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Abstract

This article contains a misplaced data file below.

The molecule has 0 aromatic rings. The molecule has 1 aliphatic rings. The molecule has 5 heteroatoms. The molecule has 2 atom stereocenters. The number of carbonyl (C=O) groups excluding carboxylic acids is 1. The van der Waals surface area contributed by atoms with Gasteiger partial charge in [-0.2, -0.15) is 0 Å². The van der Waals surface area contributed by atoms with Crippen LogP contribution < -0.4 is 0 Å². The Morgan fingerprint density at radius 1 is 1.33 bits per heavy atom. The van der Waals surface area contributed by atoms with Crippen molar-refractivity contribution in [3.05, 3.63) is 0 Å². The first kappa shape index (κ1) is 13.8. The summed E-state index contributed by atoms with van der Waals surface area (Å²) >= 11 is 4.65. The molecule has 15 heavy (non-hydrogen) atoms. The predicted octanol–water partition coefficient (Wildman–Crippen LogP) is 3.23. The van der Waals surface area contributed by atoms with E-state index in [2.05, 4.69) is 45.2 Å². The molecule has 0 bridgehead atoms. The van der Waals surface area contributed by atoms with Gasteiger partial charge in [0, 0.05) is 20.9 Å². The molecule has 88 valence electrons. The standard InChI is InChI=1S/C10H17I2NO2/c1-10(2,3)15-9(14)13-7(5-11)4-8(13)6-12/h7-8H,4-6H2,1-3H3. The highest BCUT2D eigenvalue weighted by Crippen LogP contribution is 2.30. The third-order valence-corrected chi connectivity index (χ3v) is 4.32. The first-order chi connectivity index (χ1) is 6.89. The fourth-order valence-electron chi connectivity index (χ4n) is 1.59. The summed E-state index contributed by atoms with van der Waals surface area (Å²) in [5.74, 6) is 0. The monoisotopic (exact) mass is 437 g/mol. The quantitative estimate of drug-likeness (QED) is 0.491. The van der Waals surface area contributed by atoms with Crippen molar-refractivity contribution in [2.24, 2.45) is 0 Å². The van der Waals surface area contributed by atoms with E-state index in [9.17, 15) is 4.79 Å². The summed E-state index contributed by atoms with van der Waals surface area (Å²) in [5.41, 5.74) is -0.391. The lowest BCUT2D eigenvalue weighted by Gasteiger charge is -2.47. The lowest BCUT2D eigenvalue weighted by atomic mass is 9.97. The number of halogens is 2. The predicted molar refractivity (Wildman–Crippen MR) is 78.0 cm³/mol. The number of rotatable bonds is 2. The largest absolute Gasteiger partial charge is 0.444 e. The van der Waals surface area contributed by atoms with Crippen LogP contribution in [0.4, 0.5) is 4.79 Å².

Freshly isolated mouse hepatocytes were tested with respect to the induction of heat shock (stress) proteins by elevated temperature, sodium arsenite and ethanol treatment. With heat, arsenite and ethanol treatments, the synthesis of a protein with a molecular weight of 68 kD (heat shock protein 68) was predominantly elevated; arsenite and ethanol exerted their effects on heat shock protein synthesis in a dose-dependent manner. Hepatocytes derived from livers of chronically griseofulvin-pretreated mice differed in their response from normal hepatocytes in that ethanol was ineffective in these cells. These results indicate that different modes and pathways of the stress response exist, depending on the nature of the inducing agent but also on pretreatment conditions. In vivo, pathologic alterations of cells and organs (e.g., in the course of chronic diseases) can, therefore, be expected to modulate the stress response.